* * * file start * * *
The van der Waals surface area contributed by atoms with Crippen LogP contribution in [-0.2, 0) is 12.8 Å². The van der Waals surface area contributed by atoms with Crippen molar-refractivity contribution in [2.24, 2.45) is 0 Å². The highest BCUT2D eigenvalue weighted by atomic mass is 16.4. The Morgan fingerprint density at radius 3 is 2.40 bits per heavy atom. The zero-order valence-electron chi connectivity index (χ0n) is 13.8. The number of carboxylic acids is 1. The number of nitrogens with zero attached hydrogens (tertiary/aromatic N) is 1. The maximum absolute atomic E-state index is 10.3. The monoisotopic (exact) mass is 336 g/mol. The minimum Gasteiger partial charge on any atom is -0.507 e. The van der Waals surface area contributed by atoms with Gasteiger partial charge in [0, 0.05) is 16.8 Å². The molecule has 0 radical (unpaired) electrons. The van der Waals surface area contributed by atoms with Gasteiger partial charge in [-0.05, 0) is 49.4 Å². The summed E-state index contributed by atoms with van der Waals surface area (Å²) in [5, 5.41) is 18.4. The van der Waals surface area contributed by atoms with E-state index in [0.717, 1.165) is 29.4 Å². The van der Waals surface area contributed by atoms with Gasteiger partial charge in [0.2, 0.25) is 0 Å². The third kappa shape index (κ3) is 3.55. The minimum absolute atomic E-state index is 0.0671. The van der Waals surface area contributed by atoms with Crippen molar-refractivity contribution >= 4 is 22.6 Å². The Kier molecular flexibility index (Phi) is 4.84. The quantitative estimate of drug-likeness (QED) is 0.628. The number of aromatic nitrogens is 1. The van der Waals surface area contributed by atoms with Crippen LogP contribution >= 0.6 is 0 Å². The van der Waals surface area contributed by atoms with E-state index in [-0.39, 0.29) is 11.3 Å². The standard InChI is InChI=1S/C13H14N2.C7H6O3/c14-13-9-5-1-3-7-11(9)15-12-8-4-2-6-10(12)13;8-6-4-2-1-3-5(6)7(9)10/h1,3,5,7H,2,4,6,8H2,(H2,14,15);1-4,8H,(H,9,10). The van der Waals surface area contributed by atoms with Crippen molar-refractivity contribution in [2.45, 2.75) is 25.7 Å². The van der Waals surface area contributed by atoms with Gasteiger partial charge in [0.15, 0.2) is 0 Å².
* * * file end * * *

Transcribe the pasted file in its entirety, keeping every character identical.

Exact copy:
The van der Waals surface area contributed by atoms with Crippen LogP contribution in [-0.2, 0) is 12.8 Å². The van der Waals surface area contributed by atoms with Crippen molar-refractivity contribution in [2.24, 2.45) is 0 Å². The highest BCUT2D eigenvalue weighted by atomic mass is 16.4. The Morgan fingerprint density at radius 3 is 2.40 bits per heavy atom. The zero-order valence-electron chi connectivity index (χ0n) is 13.8. The number of carboxylic acids is 1. The number of nitrogens with zero attached hydrogens (tertiary/aromatic N) is 1. The maximum absolute atomic E-state index is 10.3. The monoisotopic (exact) mass is 336 g/mol. The minimum Gasteiger partial charge on any atom is -0.507 e. The van der Waals surface area contributed by atoms with Gasteiger partial charge in [0, 0.05) is 16.8 Å². The molecule has 0 radical (unpaired) electrons. The van der Waals surface area contributed by atoms with Gasteiger partial charge in [-0.05, 0) is 49.4 Å². The summed E-state index contributed by atoms with van der Waals surface area (Å²) in [5, 5.41) is 18.4. The van der Waals surface area contributed by atoms with E-state index in [0.717, 1.165) is 29.4 Å². The van der Waals surface area contributed by atoms with Gasteiger partial charge in [0.2, 0.25) is 0 Å². The third kappa shape index (κ3) is 3.55. The minimum absolute atomic E-state index is 0.0671. The van der Waals surface area contributed by atoms with Crippen molar-refractivity contribution >= 4 is 22.6 Å². The Kier molecular flexibility index (Phi) is 4.84. The quantitative estimate of drug-likeness (QED) is 0.628. The number of aromatic nitrogens is 1. The van der Waals surface area contributed by atoms with Crippen LogP contribution >= 0.6 is 0 Å². The van der Waals surface area contributed by atoms with E-state index in [-0.39, 0.29) is 11.3 Å². The standard InChI is InChI=1S/C13H14N2.C7H6O3/c14-13-9-5-1-3-7-11(9)15-12-8-4-2-6-10(12)13;8-6-4-2-1-3-5(6)7(9)10/h1,3,5,7H,2,4,6,8H2,(H2,14,15);1-4,8H,(H,9,10). The van der Waals surface area contributed by atoms with Crippen molar-refractivity contribution in [2.45, 2.75) is 25.7 Å². The van der Waals surface area contributed by atoms with Gasteiger partial charge in [0.15, 0.2) is 0 Å².